A growing list of records
Invented by Satoshi Nakamoto in 2008, blockchain is a continuously growing list of records - blocks - which are linked and secured using cryptography. Specifically, each block typically contains a cryptographic hash of the previous block, a timestamp, and transaction data.
This modern technology is not owned by an individual or an organization. It is typically managed by a peer-to-peer(P2P) network collectively adhering to a protocol for inter-node communication and validating new blocks. Once recorded, the data in any given block cannot be altered retroactively without alteration of all subsequent blocks, which requires consensus of the network majority.
Transaction parties can now be directly connected and proceed in real-time exchanges of supply chain documents and transactions. Certainly, bitcoin is already being used as the means of payment and a mass adoption of blockchain has begun to occur in almost every industry.
Seven real-world examples of how blockchain is disrupting our world
Cross -border payments have always been an expensive and slow process. Decentralizing the process of banking, blockchain technology, removes middlemen, speeds up and simplifies this process while reducing the costs significantly.
Experts have revealed that as a digital ledger, blockchain could serve the same banking functions, combining accuracy and information-sharing into the future of financial services.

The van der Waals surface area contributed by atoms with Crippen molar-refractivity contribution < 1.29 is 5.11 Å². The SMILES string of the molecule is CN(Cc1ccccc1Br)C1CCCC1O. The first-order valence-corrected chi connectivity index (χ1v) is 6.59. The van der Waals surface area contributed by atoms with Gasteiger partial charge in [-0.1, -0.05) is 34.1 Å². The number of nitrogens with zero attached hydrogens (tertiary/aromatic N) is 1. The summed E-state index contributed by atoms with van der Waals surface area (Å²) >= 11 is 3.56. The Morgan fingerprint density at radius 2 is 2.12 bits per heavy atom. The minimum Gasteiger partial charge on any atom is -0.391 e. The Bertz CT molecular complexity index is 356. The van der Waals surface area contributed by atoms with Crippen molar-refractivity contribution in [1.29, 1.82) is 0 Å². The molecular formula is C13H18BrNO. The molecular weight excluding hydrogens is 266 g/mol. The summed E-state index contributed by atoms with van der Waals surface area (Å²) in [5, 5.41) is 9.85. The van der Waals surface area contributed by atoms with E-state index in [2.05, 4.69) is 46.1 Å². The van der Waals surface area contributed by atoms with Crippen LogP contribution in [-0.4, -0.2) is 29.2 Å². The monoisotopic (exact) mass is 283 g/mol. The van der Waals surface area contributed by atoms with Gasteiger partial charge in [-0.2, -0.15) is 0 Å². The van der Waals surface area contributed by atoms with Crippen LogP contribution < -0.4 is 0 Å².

Back in 2015, Switzerland's UBS announced its "utility settlement coin. The bank teamed up with UK-based blockchain company Clearmatics to launch the concept of a fully asset-backed digital cash instrument that would be cleared and settled via distributed ledger technology such as blockchain. A year later the pair were joined by BNY Mellon, Deutsche Bank, Santander and broker/dealer Icap. And now six more major banks have been recruited. Their aim is to provide a digital currency that could be issued as tokens and would be convertible into cash when depositing it at the central banks.
Blockchains have the potential to revolutionize the activities of governments as well. Specifically, government organizations are using blockchain to build trust through open, transparent and collaborative networks. Potential use cases of blockchain technology in government include National Identity Management Systems, Tax and Internal Revenue Monitoring, Voting, Secure Banking Services etc.
Estonia has been testing the technology since 2008. Since 2012, it has used blockchain across registries in healthcare, the judiciary, the legislature and security. Many US States are being proactive in leveraging blockchain technology for both efficiency purposes or to achieve a competitive advantage; Delaware and Illinois are two of them. Moreover, the city of Dubai now has its own cryptocurrency. This new cryptocurrency, called emCash, runs on its own blockchain and is designed for various financial transactions. emCash uses the latest blockchain technology and works as part of payment system called emWallet. The digital currency has varied advantages – faster processing, improved delivery time, less complexity and cost, to name a few. The city will also have a shared platform, called Blockchain-as -a -Service (BaaS).